New Delhi / Istanbul: India and China will lead the world out of a deep recession in 2010 but the global recovery could be sluggish, the International Monetary Fund, or IMF, said on Thursday in the latest edition of the World Economic Outlook, its bi-annual report on the world economy.
The multilateral lender kept its growth forecast for India in 2009 unchanged at 5.4% while it cut its projection for growth in 2010 by a tenth of a percentage point to 6.4% compared with its July estimate of 6.5%. IMF offers forecasts for the calendar year rather than the fiscal year.
In contrast, it raised China’s growth forecast to 8.5% in 2009 from the earlier 7.5% projection and to 9% in 2010 from the July estimate of 8.5%.
Pronab Sen, chief statistician of India, said he does not agree with IMF’s India projections. “They are being unnecessarily pessimistic,” he said. Though Sen said he does not have a forecast for India’s growth in 2010, “much will depend upon what happens in the outside world. World opinion at present is throwing lots of different numbers,” he said. The government expects the economy to grow at least 6% in fiscal 2009-10.
IMF also said that consumer price inflation in India will average 8.7% in 2009 and 8.4% in 2010. It also maintained that India’s current account deficit may touch 2.2% of India’s gross domestic product in 2009 and 2.5% in 2010.
Safe side: A shopping mall in New Delhi. IMF says India has escaped a severe recession because its economy is less dependent on demand from foreign consumers than many other Asian countries. Ramesh Pathania / Mint
Sen said it is difficult to comment on the inflation figures. “If the rupee strengthens, it will have a strong mitigating factor on the inflation front,” he said. However, he said he does not expect the current account deficit to cross 1.5% this year, “unless something exceptional happens”.
IMF said India escaped a severe recession because its economy is less dependent on demand from foreign consumers than many other Asian countries. “Extensive fiscal and monetary support helped ease tensions in financial markets and helped soften the decline in domestic demand, even bolstering demand in China and India,” it said.
The fund also declared that the global recession is ending and raised its forecast for global economic growth next year, after a year of being downbeat about prospects for the world economy.
“The global economy appears to be expanding again, pulled up by the strong performance of Asian economies, and stabilization or modest recovery elsewhere,” the IMF said.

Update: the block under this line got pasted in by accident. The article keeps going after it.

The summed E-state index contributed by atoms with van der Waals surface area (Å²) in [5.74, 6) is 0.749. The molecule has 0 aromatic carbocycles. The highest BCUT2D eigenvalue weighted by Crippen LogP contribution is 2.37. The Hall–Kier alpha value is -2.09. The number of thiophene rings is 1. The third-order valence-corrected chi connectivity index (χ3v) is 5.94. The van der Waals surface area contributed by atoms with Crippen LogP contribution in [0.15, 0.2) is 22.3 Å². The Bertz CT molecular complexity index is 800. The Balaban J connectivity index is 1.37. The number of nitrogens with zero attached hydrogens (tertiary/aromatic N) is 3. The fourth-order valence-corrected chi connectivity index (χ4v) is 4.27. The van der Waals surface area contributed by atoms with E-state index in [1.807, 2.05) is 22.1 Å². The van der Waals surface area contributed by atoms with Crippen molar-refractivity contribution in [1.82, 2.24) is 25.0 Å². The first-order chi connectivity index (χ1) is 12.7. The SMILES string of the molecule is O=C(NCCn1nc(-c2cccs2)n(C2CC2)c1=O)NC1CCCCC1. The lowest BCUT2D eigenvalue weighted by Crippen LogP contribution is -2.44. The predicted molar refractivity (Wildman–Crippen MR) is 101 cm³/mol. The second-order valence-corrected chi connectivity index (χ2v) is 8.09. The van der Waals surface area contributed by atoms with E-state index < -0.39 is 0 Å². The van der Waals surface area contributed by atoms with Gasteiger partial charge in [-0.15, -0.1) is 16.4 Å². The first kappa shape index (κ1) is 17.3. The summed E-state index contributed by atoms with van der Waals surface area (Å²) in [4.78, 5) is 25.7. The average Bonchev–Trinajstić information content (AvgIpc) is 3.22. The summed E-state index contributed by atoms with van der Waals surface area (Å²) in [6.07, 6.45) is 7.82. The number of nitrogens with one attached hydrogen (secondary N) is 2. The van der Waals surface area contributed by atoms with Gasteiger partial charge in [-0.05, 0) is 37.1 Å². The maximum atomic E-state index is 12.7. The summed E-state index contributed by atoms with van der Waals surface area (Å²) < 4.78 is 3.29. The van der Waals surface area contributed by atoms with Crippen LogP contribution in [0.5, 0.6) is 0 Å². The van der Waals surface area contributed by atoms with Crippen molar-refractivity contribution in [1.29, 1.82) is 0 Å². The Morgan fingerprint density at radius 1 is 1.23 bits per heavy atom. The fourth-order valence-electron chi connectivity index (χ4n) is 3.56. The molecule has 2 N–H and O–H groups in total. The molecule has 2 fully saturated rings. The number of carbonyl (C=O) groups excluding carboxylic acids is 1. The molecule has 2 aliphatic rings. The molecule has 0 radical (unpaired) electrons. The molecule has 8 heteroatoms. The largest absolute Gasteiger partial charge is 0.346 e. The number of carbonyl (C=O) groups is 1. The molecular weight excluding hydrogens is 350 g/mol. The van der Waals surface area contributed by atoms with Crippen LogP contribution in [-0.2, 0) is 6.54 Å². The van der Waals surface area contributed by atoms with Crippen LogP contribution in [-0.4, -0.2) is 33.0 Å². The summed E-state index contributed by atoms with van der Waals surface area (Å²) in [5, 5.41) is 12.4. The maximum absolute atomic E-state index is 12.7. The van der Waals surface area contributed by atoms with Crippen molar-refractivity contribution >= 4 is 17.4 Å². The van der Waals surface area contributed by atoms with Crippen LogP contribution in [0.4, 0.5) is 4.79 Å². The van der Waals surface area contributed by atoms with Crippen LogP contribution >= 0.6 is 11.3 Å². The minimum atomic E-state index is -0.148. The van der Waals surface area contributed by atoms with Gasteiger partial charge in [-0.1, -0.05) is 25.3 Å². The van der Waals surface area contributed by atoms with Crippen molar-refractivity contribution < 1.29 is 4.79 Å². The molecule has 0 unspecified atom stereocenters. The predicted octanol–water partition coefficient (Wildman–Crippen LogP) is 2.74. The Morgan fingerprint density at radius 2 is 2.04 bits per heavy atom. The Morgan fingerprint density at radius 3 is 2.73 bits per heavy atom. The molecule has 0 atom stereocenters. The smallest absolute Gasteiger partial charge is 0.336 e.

The fund said it now expects the world economy to contract by 1.1% in 2009 before growing by 3.1% in 2010. This is more upbeat than its last update in July when it projected the world economy would shrink 1.4% in 2009, before expanding 2.5% in 2010.
In the four years starting at the end of 2010, global growth is expected to average a little more than 4% a year, below the 5% average annual growth before the financial crisis erupted, the IMF report said.
While advanced economies will contract this year, they will begin a fragile recovery in 2010, the report said. Both the US and the euro area will post growth, albeit at a tepid pace, next year, it added.
Spain will be the only euro area member whose economy will contract next year, IMF said, adding that the pace of the economic decline in Europe has started to moderate.
In contrast, emerging and developing economies are further ahead in the recovery and will expand by 1.5% this year before rebounding 5% next year led by China and India, it said, also noting signs of stabilization in Latin America.
The fund said the recovery in eastern Europe, which was hardest hit by the financial crisis, will lag other emerging economies, especially the Baltic nations Latvia, Lithuania and Estonia.
Still, IMF cautioned that the pace of the overall global recovery is expected to be sluggish for quite some time and the biggest risk is if governments withdraw their support too soon, causing the recovery to stall.
It urged policymakers not to disrupt the recovery by relaxing efforts to strengthen the financial sector and by prematurely withdrawing expansionary economic policies.
IMF said governments should stand ready to roll out new initiatives if risks to growth materialize. At the same time, governments should also commit to large reductions in deficits once the recovery is on a more solid footing.
In major economies, authorities can still afford to maintain accommodative conditions for a while because inflation is likely to remain subdued, IMF said.
In emerging markets, raising interest rates could happen sooner than in advanced economies, IMF said, also warning that in some countries warding off risks of new asset price bubbles may require greater exchange rate flexibility.
The IMF report did not specifically name China, but on Wednesday director for the IMF’s monetary and capital markets division, Jose Vinals, said there was a risk that the rapid credit growth in China could lead to some excesses and asset price bubbles.
Lesley Wroughton is with Reuters.